Enjoy a long breakfast before you head out on the bustling street. Cruise to Piazza Navona and take pleasure in the baroque masterpiece and its basilica Sant’Agnese.
Tour Via del Governo Vecchio, which buzzes with boutiques, wine bars and vintage shops. A must is the boutique Luna e l’altra: a heaven if you are a fashion addict and have a fat wallet. The owner hand pick amazing pieces from Yohji Yamamoto, Givenchy and Limi Fue. The place is also a true inspiration in futuristic design. Make a stop for lunch at Cul de Sac, and have one of their cold cut plates with cheese and meat. Also try the homemade pate with truffles, which will tingle your taste buds. The selection of wine is incredible with over 1500 bottles to choose from. I would recommend that you let the patron pick one for you. Digest the food with an espresso and a grappa made from Amarone grapes.
Now it is time to head to the Vatican City using your Vespa, Make sure you have patience, since there might be long queues due to the security controls and the amount of visitors. Look at Michelangelo’s marble masterpiece Pietà, before visiting the Sistine Chapel and Raphael’s rooms in the Vatican Museums. Absorb your thoughts over a glass of prosecco and jump on those horsepower’s, which will take you to Mussolini’s 1930’s Stadio dei Marmi, Viale del Foro Italico. Spellbinding are the 60 oversized nude statues in a circle; each with a mission to inspire strong, vigorous Italian youths: some say poetry in stone. Find a cheese shop and browse the wide variety of cheeses and cold cuts. Buy smaller pieces of cheese, some olives and wine and you will have a great snack in the hotel. Following this little treat, dress up and go to Taverna Trilussa, via del Politeama 23, in Trastevere. This family-run restaurant is indisputably roman with a charming, laid back atmosphere. Try the tagliata al tartufo (cut out beef with truffle) or any of the pasta dishes; the food is made with much love and fresh ingredients. After the meal have an excursion in the area which is similar to Soho, with a huge selection of bars and restaurants such as Il Baretto, Via Garibaldi 27g. Il Baretto will give you a hip and cool vibe whilst overlooking the city. Another hot spot is Freni e Frizioni, a former garage with vintage furniture and contemporary artwork that attracts a young crowd, who sips cocktails in plenty.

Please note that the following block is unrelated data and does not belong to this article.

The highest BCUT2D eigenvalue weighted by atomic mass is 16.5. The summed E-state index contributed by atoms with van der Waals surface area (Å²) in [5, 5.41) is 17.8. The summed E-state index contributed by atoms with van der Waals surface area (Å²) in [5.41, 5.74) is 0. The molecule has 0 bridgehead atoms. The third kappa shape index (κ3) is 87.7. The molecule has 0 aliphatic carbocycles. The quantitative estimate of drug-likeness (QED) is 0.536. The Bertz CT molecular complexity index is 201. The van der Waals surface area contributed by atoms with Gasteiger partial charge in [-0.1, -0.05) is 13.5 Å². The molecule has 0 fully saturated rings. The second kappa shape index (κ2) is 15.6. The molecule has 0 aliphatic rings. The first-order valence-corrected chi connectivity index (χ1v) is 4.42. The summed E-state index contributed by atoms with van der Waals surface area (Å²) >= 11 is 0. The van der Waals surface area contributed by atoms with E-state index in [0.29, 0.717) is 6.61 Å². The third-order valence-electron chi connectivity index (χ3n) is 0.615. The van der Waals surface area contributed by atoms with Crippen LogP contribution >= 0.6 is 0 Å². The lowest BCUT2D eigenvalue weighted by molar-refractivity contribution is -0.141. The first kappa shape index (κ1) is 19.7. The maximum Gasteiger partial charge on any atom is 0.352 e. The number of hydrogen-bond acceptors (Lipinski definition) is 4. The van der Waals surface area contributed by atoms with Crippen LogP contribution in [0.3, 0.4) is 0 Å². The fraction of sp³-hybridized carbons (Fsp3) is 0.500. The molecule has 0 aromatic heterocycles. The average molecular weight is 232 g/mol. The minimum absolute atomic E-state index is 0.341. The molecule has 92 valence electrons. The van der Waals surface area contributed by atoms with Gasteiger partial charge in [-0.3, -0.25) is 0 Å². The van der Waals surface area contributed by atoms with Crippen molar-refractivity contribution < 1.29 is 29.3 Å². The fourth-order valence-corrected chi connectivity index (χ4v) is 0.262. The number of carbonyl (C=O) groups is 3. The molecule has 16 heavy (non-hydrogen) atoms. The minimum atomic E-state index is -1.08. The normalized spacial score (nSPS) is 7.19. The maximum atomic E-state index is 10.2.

Hit the road towards Colosseum and get a guided tour, which will take you past the queues and you feel the tide of history. You can almost hear the 87 000 roman spectators applaud the gladiators and the roar of the wild beasts imported from Africa.
Drive to the Palatine Hill and wander 40 meters above the Forum Romanum, looking down upon it on one side, and upon the Circus Maximus on the other.
Flunk for lunch at Open Colonna, Palazzo delle Esposizioni, Via Milano 9a. Chef Antonello Colonna serves a pricy but worth the money gourmet buffet with quality Italian delicacies. It blends the essence of Rome with modernity, in a marriage that always fulfils the senses. After this jump on the scooter and head towards Piazza di Pietra and check out the Temple of Hadrian, dating back to 145 AD. Enjoy the view with a cocktail at the book bar Salotto 42 with its cosmopolitan energy and fashionable crowd. Savour Swedish specialties and one of the many fashion and photography books. Contemporary art lovers can visit the very new exhibition space MACRO, Via Reggio Emilia, 54. The art space is housed in the converted Birra Peroni factory, built at the beginning of the 20th century and has rapidly become a active cultural centre. Macro’s permanent collection offers a selection of some of the most significant expressions characterizing the Italian art scene since the 1960s.
The time will inevitably come when you are forced to say arrivederci to Rome and return to the grey everyday life. Your time in Rome has left you with a breeze of history, new discoveries and food out of this world that will keep you longing for more.